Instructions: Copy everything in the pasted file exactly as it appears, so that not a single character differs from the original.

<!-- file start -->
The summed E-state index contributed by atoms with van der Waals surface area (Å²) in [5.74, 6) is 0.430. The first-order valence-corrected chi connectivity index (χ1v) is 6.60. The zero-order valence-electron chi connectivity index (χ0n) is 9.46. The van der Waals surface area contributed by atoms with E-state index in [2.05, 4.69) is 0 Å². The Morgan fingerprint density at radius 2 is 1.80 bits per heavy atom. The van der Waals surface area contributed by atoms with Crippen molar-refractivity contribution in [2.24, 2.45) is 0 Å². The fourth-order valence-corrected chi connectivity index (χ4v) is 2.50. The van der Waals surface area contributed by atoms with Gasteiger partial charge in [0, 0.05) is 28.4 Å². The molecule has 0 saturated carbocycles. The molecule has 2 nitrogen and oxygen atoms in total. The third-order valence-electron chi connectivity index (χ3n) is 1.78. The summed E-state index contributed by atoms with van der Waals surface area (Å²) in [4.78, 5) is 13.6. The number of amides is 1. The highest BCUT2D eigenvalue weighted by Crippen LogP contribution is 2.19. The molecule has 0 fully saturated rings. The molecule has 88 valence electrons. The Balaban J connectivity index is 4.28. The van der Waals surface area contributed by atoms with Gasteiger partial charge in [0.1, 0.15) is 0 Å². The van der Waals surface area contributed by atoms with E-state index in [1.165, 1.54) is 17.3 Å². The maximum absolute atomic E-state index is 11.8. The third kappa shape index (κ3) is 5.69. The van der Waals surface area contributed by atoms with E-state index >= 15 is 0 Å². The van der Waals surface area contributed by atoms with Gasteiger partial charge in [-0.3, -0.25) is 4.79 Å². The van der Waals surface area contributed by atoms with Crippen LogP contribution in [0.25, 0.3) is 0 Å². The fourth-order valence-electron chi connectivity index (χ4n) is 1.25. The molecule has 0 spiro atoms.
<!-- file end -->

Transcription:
The summed E-state index contributed by atoms with van der Waals surface area (Å²) in [5.74, 6) is 0.430. The first-order valence-corrected chi connectivity index (χ1v) is 6.60. The zero-order valence-electron chi connectivity index (χ0n) is 9.46. The van der Waals surface area contributed by atoms with E-state index in [2.05, 4.69) is 0 Å². The Morgan fingerprint density at radius 2 is 1.80 bits per heavy atom. The van der Waals surface area contributed by atoms with Crippen molar-refractivity contribution in [2.24, 2.45) is 0 Å². The fourth-order valence-corrected chi connectivity index (χ4v) is 2.50. The van der Waals surface area contributed by atoms with Gasteiger partial charge in [0, 0.05) is 28.4 Å². The molecule has 0 saturated carbocycles. The molecule has 2 nitrogen and oxygen atoms in total. The third-order valence-electron chi connectivity index (χ3n) is 1.78. The summed E-state index contributed by atoms with van der Waals surface area (Å²) in [4.78, 5) is 13.6. The number of amides is 1. The highest BCUT2D eigenvalue weighted by Crippen LogP contribution is 2.19. The molecule has 0 fully saturated rings. The molecule has 88 valence electrons. The Balaban J connectivity index is 4.28. The van der Waals surface area contributed by atoms with Gasteiger partial charge in [0.1, 0.15) is 0 Å². The van der Waals surface area contributed by atoms with E-state index in [1.165, 1.54) is 17.3 Å². The maximum absolute atomic E-state index is 11.8. The third kappa shape index (κ3) is 5.69. The van der Waals surface area contributed by atoms with E-state index >= 15 is 0 Å². The van der Waals surface area contributed by atoms with Gasteiger partial charge in [-0.3, -0.25) is 4.79 Å². The van der Waals surface area contributed by atoms with Crippen LogP contribution in [0.25, 0.3) is 0 Å². The fourth-order valence-electron chi connectivity index (χ4n) is 1.25. The molecule has 0 spiro atoms.